In episode three of Inside Tech City, technology reporter Alistair Charlton visits the weird and wonderful offices of Mind Candy to speak to chief financial and operations officer, Divinia Knowles.
With artificial ivy covering the ceiling, grass beneath my feet and a main reception desk resembling a tree trunk, entering Mind Candy's London office is an unusual experience.
The company responsible for hit children's online game Moshi Monsters is anything but ordinary, but as my chat with financial and operations officer Divinia Knowles would reveal, there's a serious and successful business hiding behind the cartoonish exterior.
Having seen the tree house meeting room, coloured in my own Moshi Monster and ventured down the slide connecting one floor to the other, I sat down with Knowles to ask what it's like to hold serious executive roles in an environment like this.
"I would say it's a blessing because it's more fun," Knowles said with a wide smile and laugh, before quickly adjusting to answer more fully. "It's an interesting one. We're seen as a very playful, creative company on the outside which of course we are, which is great, but ultimately we're also a business that's very commercial."
Knowles adds that the playful look is "really great for us in terms of being a fun company, and lots of people come to work with us because of that and it's a fun environment to be in. But underpinning that is a real solid, commercial business, which doesn't often come out, but it's there - that's why we've done so incredibly well."
Michael Acton Smith formed Mind Candy in London in 2004, but it wasn't until 2007 - and after facing financial ruin - that Moshi Monsters was born as an online social game aimed at children aged six to 12. Players use the game to adopt pet monsters, socialise with other users and play educational puzzles - and although play can be free, some elements of the game cost money.
Since then, and after a rocky start as the financial crisis hit in 2008, Moshi Monsters has grown into a global success story, with 80 million players, 200 staff, an ever-growing range of toys, books and other merchandise, a best-selling magazine and a feature film due out later this year.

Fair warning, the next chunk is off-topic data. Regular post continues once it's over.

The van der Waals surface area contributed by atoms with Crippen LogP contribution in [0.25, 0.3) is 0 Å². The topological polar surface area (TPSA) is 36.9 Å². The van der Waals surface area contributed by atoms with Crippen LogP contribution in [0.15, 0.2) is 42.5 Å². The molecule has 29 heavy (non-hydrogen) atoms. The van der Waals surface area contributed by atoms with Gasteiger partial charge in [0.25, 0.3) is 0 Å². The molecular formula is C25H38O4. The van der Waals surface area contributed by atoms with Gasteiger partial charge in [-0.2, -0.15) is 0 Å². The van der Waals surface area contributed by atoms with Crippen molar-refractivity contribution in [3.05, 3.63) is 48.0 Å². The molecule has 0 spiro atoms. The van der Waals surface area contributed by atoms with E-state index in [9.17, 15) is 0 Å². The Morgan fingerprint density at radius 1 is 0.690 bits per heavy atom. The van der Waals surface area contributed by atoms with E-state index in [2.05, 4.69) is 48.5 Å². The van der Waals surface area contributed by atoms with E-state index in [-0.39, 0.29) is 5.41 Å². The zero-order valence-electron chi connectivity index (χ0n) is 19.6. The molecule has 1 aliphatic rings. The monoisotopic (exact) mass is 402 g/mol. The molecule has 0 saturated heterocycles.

Startup is a company mindset, not a company size.
Knowles insists that, despite the success, Mind Candy can keep its fun and playful image. "I think that's vital to make sure the company doesn't become too corporate. We want to try and retain that startup vibe and I really think startup is not a company size, it's a company mindset. So as long as we keep the fun and the creativity in place and we make sure teams are really empowered and they're really wedded to their products and are creating products that consumers love, we'll keep that startup mindset, even when we're huge [with] a thousand people in the company."
Despite the success, Mind Candy has made its fair share of mistakes, and while Knowles agrees that her company could be seen as a role model for other, younger Tech City startups to learn from, this is only because "we've done some great things, but we've also made some massive mistakes."
Such mistakes include being slow to invest in tablets like the iPad, something which took many others by surprise. "I think lots of companies are in the same position and perhaps didn't realise how quickly mobile and tablet would rise in terms of a platform for our products."
Another mistake, Knowles admits, was not going to investors soon enough, a move she thinks is difficult for small startups to perform successfully.
"I think it's quite hard below £250,000 to get funding and I think [startup loans from the government] can be quite complicated to access. I've read a lot about how people have applied to get access to that funding and they don't meet all of the criteria or they've actually struggled to fill in all the paperwork.
"Of the startups I know, the ones that are better connected through networking have a lot easier time getting funding, and the ones who are less well connected do really struggle, and I think that needs to be addressed at that lower level."
Another change Knowles would like is to see is startup development and entrepreneurialism taught in schools.
"I think that what we need to do is improve educational link to startups and educate young people that this is an option...I think the educational piece is a really important piece that we're missing that other cities do really, really well. I also think other tech hubs [abroad] have a more entrepreneurial mindset and we could do with a bit more of that."
Mind Candy is widely expected to present an initial public offering (IPO) and list on the stock market in the next year, but while Knowles says this route has been discussed internally "as a potential exit strategy in the future," the company has no formal plans for flotation in place.
But she believes that London and the government's Tech City initiative would benefit from some startups venturing onto the London Stock Exchange. "I think it would be really great to have some London IPOs for some of these new companies, so they don't have to go to the US."
Knowles added: "London and Tech City could do with having multiple companies that are going that way and [the government should] support all of the startups that are really trying to make their way here. I don't think that it's necessarily one company that it needs [to IPO], but an ecosystem of companies coming through that channel, but yes a London startup IPO would be fabulous."
Not everyone will agree with - or even care about - the cartoonish décor of Mind Candy's office, but no one can dispute that beneath the tree house and the slide there's a highly focused and hugely successful company acting as a flagship that London and Tech City can be proud of.